This summer, I had the honor and privilege to be part of a staff ride of the Sicilian Campaign during the Second World War. On the last day of the trip, we stopped at the Canadian War Cemetery just outside Agira for a 70th Anniversary memorial event. The picture accompanying this post is of me near the grave of the soldier I accounted for in roll call during the memorial ceremony. In the background you can see the famous Mount Etna which watches over the fallen.
At the 11th hour, of the 11th day, of the 11th month, in 1918, the First World War came to an end when the Armistice between the Allied Powers and Germany went into effect. After four years of the most devastating war in human history to that time, the people of all nations involved tried to comprehend the level of loss that had been inflicted on an entire generation. The British Commonwealth and the United States declared November 11, in 1919, a public holiday to recognize the sacrifices made during the First World War. “Armistice Day” became a yearly remembrance by both nations and eventually other powers. In 1954, following the Korean War, the United States changed the name of the holiday to “Veterans Day” and made it a remembrance of all America’s veterans. The British Commonwealth now recognizes November 11 as “Remembrance Day.” Many people wear a red poppy, a symbol of the day inspired by the red poppies that appeared across battlefields in Flanders.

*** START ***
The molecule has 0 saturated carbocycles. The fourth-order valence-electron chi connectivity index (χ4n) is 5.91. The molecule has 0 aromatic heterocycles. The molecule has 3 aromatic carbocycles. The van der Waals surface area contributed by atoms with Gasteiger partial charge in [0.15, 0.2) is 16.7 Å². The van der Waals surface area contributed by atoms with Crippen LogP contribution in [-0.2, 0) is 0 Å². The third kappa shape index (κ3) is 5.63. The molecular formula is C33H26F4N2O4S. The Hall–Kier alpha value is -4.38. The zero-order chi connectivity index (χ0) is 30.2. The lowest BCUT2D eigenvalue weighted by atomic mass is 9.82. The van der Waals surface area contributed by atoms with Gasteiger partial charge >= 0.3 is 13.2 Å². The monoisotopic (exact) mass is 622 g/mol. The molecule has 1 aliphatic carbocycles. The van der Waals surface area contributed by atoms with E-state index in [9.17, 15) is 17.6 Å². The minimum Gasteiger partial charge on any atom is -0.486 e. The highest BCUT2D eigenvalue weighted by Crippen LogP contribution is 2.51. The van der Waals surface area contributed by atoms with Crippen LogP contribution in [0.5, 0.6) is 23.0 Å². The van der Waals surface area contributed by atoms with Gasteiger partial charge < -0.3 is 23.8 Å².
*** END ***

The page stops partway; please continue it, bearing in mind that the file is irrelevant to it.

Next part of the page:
In Flanders fields the poppies blow
Between the crosses, row on row,
That mark our place; and in the sky
The larks, still bravely singing, fly
Scarce heard amid the guns below.
We are the Dead. Short days ago
We lived, felt dawn, saw sunset glow,
Loved and were loved, and now we lie,
In Flanders fields.
Take up our quarrel with the foe:
To you from failing hands we throw
The torch; be yours to hold it high.
If ye break faith with us who die
We shall not sleep, though poppies grow
In Flanders fields.